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YAL - Young Adult Literature Presenter Unit 2009/2010



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Little Brother

by Cory Doctorow


YAL Presenter Unit 2009/2010

Subjects: English
Grade Level: 9th, 10th, 11th, 12th
Posted: 2009
Unit Created by: Daniel Laubacher


What makes this a good YAL choice...

Little Brother by Cory Doctorow explores (imho) the central question facing citizens in the 21st century: where is the line between privacy and security. Marcus (aka W1n5t0n) is a hacker/circuit bender whose boredom at school leads him to cut class on the day of a terrorist attack in San Francisco. The resulting state of martial law causes Marcus to recognize and subvert all manners of ways we can be tracked (toll booth transponders, transit cards, library books, email/ social media accounts) in order to rescue his friend, who is missing since being picked up by Homeland Security. A dystopian future that is really our past, this book provides a springboard for examination of a host of political and technical questions (What is the role of technology in our lives? Who controls us through our remote controls? Freedom isn’t free, but what is the cost of security?). Plus lots of gadgets explained? — Daniel Laubacher


YAL Conference Workshop Description
Watch Out for Little Brother: Privacy, Technology and Social Action in a “Post 9/11” World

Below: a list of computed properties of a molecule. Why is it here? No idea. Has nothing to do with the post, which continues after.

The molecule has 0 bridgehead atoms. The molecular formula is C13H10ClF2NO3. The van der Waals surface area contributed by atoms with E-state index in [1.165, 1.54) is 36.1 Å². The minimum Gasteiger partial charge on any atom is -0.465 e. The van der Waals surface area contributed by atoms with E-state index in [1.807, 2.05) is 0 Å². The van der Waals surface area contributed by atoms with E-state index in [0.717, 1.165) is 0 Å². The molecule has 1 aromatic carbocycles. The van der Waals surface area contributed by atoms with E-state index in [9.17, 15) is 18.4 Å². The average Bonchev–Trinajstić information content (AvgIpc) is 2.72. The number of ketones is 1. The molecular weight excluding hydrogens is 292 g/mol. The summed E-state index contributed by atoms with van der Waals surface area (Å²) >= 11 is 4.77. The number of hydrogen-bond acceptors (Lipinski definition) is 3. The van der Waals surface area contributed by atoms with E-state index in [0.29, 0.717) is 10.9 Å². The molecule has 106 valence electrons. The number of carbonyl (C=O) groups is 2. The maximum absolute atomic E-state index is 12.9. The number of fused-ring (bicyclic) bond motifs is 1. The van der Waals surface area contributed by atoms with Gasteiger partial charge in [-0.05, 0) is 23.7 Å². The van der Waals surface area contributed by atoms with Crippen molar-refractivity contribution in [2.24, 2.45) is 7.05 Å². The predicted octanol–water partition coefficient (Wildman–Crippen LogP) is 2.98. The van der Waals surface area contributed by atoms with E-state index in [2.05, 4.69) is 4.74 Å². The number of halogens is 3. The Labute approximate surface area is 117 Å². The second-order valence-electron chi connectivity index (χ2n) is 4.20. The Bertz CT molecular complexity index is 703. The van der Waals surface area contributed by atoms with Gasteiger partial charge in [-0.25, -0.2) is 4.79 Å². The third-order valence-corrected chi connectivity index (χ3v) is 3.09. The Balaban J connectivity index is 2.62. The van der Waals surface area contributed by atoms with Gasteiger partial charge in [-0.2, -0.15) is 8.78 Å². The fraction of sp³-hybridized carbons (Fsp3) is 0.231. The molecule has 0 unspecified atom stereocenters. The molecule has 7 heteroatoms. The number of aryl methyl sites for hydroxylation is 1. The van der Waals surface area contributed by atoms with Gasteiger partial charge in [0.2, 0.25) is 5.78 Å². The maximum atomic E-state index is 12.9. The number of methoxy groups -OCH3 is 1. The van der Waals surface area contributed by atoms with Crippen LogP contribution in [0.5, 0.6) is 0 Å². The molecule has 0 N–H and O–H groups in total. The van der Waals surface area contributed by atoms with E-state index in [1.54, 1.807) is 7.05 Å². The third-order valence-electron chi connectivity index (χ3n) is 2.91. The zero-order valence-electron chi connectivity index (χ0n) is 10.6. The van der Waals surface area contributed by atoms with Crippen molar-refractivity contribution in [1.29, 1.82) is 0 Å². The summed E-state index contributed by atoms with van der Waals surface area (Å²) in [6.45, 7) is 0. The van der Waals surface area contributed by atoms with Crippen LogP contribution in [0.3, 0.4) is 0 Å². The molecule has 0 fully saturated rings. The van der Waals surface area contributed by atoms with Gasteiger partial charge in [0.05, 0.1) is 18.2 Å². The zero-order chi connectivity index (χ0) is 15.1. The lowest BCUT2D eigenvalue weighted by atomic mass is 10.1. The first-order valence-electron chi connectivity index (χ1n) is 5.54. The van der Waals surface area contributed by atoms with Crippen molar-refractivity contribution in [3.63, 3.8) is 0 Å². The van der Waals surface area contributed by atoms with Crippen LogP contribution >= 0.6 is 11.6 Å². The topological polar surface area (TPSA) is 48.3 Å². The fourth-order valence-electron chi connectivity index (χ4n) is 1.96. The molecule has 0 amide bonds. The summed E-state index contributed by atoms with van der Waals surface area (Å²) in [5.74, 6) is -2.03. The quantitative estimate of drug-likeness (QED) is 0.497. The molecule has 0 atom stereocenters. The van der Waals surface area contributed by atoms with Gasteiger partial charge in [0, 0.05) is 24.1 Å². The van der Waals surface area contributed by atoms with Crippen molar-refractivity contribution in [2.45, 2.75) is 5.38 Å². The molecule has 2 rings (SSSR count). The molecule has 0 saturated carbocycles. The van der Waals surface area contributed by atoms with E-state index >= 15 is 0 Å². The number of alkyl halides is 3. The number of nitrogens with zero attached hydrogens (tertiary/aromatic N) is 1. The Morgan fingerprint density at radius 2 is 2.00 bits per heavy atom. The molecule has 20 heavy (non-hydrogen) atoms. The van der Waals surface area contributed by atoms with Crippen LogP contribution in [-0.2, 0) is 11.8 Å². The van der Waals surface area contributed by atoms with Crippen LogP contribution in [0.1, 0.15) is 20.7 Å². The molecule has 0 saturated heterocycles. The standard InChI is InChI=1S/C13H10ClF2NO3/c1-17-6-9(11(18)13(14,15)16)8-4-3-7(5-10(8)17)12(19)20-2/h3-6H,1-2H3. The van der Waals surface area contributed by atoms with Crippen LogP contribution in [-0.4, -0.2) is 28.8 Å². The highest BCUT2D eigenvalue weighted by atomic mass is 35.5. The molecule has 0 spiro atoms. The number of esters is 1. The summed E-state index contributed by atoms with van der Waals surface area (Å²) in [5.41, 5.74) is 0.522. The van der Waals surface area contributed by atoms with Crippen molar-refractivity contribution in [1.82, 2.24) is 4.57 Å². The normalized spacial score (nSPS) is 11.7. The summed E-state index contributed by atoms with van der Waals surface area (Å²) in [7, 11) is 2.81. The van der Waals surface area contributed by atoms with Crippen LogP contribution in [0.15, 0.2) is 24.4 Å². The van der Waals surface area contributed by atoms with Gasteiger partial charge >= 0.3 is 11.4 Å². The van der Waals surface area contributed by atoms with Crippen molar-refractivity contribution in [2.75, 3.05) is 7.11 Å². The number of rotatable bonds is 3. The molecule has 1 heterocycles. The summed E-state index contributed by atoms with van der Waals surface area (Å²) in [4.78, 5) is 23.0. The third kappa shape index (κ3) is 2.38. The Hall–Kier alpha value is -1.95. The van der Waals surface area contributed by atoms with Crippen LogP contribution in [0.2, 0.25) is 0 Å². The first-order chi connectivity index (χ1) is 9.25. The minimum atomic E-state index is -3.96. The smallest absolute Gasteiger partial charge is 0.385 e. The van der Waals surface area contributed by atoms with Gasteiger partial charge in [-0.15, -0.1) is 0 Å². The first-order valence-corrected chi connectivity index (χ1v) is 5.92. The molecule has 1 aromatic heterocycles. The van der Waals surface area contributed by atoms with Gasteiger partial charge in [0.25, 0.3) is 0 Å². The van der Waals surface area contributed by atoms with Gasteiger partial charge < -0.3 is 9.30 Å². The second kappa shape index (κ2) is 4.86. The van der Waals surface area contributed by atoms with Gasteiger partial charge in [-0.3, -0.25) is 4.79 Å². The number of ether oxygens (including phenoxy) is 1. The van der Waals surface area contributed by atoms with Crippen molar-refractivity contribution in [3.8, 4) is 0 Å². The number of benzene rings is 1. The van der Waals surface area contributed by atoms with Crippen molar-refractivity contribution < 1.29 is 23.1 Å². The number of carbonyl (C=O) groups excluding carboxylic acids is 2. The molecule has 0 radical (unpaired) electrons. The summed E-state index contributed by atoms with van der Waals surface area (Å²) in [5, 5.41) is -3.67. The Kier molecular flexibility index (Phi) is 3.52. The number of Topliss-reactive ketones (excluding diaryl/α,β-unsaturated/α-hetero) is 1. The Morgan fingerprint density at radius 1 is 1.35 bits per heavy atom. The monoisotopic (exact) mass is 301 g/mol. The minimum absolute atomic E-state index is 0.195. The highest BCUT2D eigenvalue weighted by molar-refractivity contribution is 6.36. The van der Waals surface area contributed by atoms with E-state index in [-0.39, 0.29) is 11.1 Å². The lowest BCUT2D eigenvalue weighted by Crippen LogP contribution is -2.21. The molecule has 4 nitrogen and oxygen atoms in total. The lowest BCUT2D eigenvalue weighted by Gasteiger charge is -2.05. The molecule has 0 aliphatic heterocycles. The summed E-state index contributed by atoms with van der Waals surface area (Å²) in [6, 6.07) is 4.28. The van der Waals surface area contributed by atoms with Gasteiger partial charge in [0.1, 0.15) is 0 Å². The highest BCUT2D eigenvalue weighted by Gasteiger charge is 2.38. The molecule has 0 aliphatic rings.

Daniel Laubacher, Presenter

In the near future, terrorists attack Marcus’s city, San Francisco. He winds up being kidnapped, mistreated, interrogated. His best friend Darryl is still missing. Marcus uses his knowledge of technology and social networks (he is a little beyond Facebook) to derail his new nemesis, the organization that has Darryl. Unfortunately, Marcus’s nemesis is the U.S. Department of Homeland Security. Terrorism, freedom fighting, civil disobedience. Civil rights, privacy, national security. The world is increasingly complicated. The workshop for Cory Doctorow’s Little Brother will use some of the current social networking outlets (Twitter, Facebook, blogs), as well as a classroom drama technique (Radio Show) to explore some of the issues of privacy and politics facing a generation who were under ten on September 11, 2001. — Workshop Description for YAL 2009




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